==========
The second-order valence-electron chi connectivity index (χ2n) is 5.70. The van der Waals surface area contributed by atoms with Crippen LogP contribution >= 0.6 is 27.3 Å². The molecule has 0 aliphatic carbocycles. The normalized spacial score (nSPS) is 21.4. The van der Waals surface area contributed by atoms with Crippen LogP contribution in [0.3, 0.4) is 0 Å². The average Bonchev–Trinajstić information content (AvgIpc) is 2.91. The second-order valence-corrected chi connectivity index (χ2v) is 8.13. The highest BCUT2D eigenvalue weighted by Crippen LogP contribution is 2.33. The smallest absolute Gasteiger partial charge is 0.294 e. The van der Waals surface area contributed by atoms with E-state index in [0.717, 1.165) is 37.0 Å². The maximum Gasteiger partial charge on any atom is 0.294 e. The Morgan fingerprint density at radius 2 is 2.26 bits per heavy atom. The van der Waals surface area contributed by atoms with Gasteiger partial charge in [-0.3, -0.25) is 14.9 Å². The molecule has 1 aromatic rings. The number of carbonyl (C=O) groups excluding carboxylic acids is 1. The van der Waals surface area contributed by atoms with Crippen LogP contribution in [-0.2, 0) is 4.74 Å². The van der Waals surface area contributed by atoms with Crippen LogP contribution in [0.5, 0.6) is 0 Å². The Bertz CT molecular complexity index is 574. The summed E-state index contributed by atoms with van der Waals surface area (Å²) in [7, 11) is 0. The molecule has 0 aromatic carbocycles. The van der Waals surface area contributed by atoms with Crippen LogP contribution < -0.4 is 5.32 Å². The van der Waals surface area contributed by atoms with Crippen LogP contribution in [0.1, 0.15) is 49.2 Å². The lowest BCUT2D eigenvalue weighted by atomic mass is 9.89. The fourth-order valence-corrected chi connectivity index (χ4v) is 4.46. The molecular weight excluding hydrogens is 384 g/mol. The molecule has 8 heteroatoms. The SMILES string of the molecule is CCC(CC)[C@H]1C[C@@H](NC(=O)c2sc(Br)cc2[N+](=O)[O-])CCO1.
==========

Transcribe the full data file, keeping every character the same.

The second-order valence-electron chi connectivity index (χ2n) is 5.70. The van der Waals surface area contributed by atoms with Crippen LogP contribution >= 0.6 is 27.3 Å². The molecule has 0 aliphatic carbocycles. The normalized spacial score (nSPS) is 21.4. The van der Waals surface area contributed by atoms with Crippen LogP contribution in [0.3, 0.4) is 0 Å². The average Bonchev–Trinajstić information content (AvgIpc) is 2.91. The second-order valence-corrected chi connectivity index (χ2v) is 8.13. The highest BCUT2D eigenvalue weighted by Crippen LogP contribution is 2.33. The smallest absolute Gasteiger partial charge is 0.294 e. The van der Waals surface area contributed by atoms with E-state index in [0.717, 1.165) is 37.0 Å². The maximum Gasteiger partial charge on any atom is 0.294 e. The Morgan fingerprint density at radius 2 is 2.26 bits per heavy atom. The van der Waals surface area contributed by atoms with Gasteiger partial charge in [-0.3, -0.25) is 14.9 Å². The molecule has 1 aromatic rings. The number of carbonyl (C=O) groups excluding carboxylic acids is 1. The van der Waals surface area contributed by atoms with Crippen LogP contribution in [-0.2, 0) is 4.74 Å². The van der Waals surface area contributed by atoms with Crippen LogP contribution in [0.5, 0.6) is 0 Å². The Bertz CT molecular complexity index is 574. The summed E-state index contributed by atoms with van der Waals surface area (Å²) in [7, 11) is 0. The molecule has 0 aromatic carbocycles. The van der Waals surface area contributed by atoms with Crippen LogP contribution < -0.4 is 5.32 Å². The van der Waals surface area contributed by atoms with Crippen LogP contribution in [0.1, 0.15) is 49.2 Å². The lowest BCUT2D eigenvalue weighted by atomic mass is 9.89. The fourth-order valence-corrected chi connectivity index (χ4v) is 4.46. The molecular weight excluding hydrogens is 384 g/mol. The molecule has 8 heteroatoms. The SMILES string of the molecule is CCC(CC)[C@H]1C[C@@H](NC(=O)c2sc(Br)cc2[N+](=O)[O-])CCO1.